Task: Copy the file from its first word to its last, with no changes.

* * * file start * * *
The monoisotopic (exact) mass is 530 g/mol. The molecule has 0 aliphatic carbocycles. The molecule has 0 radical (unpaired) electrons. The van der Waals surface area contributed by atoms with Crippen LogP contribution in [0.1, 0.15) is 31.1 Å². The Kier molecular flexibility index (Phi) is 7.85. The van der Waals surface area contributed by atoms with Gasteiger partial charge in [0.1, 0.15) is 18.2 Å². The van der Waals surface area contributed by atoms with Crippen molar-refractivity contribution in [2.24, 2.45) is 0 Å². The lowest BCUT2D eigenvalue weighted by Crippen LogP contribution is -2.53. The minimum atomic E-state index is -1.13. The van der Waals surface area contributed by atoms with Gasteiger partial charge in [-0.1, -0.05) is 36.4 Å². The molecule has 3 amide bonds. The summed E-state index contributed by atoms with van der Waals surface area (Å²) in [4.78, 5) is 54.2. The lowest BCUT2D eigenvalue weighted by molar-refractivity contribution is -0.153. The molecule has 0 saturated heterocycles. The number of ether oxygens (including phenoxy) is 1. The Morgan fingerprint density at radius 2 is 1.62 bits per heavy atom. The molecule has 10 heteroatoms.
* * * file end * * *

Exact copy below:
The monoisotopic (exact) mass is 530 g/mol. The molecule has 0 aliphatic carbocycles. The molecule has 0 radical (unpaired) electrons. The van der Waals surface area contributed by atoms with Crippen LogP contribution in [0.1, 0.15) is 31.1 Å². The Kier molecular flexibility index (Phi) is 7.85. The van der Waals surface area contributed by atoms with Gasteiger partial charge in [0.1, 0.15) is 18.2 Å². The van der Waals surface area contributed by atoms with Crippen molar-refractivity contribution in [2.24, 2.45) is 0 Å². The lowest BCUT2D eigenvalue weighted by Crippen LogP contribution is -2.53. The minimum atomic E-state index is -1.13. The van der Waals surface area contributed by atoms with Gasteiger partial charge in [-0.1, -0.05) is 36.4 Å². The molecule has 3 amide bonds. The summed E-state index contributed by atoms with van der Waals surface area (Å²) in [4.78, 5) is 54.2. The lowest BCUT2D eigenvalue weighted by molar-refractivity contribution is -0.153. The molecule has 0 saturated heterocycles. The number of ether oxygens (including phenoxy) is 1. The Morgan fingerprint density at radius 2 is 1.62 bits per heavy atom. The molecule has 10 heteroatoms.